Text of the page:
To be conscious of it is the first step, and doing something about it is next.

I’ll end with some of Patterson’s tips and tricks to living more sustainably and producing less waste:

  • Carrying a reusable water bottle/coffee cup
  • Carrying a reusable shopping bag
  • Carrying a small kit of reusable cutlery, food storage and a cloth napkin 
  • Buying produce in cloth bags instead of plastic
  • Buying pantry items at a bulk food store or in recyclable/compostable packaging
  • Using your own containers when buying bulk
  • Buying personal care items (shampoo, soap, deodorant, etc) without packaging or in packaging that can be reused/recycled/composted or refilling them at Generation Green 😉
  • Donating unused items to places like Goodwill and ArtsJunction
  • Composting and recycling as much as possible!
  • Take special recycling items like old electronics to proper disposal locations;  BellMTS will take old phones for recycling and places like staples and hardware stores offer more types of recycling for thing like electronics, printer cartridges, batteries, light bulbs, etc.
  • Another big challenge is snacks and ordering in food (Skip the Dishes is always so tempting after a long day of work) and while it’s something I’m still working on my solution is to keep pantry staples for quick meals and easy snacks (bought with minimal packaging or at bulk stores) at home and with me to reduce the temptation. If I do order take-out I make sure to bring my own reusable containers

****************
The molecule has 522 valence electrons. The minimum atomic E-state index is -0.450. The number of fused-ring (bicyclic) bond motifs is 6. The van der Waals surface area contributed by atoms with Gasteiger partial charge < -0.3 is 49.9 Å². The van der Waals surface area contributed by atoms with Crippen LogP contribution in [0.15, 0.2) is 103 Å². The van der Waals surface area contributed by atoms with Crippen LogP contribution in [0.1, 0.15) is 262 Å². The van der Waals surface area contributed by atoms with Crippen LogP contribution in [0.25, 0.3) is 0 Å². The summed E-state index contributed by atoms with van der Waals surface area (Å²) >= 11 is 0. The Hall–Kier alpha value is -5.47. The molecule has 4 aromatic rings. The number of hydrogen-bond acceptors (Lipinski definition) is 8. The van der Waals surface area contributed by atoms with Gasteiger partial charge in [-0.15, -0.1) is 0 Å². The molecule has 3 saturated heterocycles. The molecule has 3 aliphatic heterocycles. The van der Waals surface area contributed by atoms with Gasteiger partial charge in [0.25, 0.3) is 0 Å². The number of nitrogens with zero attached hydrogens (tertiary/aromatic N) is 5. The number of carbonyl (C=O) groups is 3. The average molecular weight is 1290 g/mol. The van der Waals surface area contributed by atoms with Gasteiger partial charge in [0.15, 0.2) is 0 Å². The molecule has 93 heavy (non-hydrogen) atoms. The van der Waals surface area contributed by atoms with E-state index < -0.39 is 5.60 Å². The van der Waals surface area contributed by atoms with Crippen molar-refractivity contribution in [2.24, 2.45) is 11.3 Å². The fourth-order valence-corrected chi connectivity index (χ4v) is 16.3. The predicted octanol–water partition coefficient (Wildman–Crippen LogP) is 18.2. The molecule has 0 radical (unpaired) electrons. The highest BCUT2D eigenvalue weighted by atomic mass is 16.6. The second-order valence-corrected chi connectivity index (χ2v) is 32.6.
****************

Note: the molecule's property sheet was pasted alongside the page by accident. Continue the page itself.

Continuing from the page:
• Some great resources are the “Journey to Zero-waste” Facebook groups. There’s a global one and ones broken down by region. Winnipeg has one too!

Stay tuned for articles about special recycling items, travelling sustainably and more!

Article written by Chantal Delaquis

 

 

No Dairy?! – Environment

Oh boy, this is a long one! But stay with me! Animal agriculture has all types of negative effects on the environment that are somewhat “hidden” from the public! I’ve tried to summarize here all the major points! If you don’t have time to read through this article, feel free to skip to the header that most interests you. There is a paragraph on water usage + pollution, air pollution, and land usage + destruction!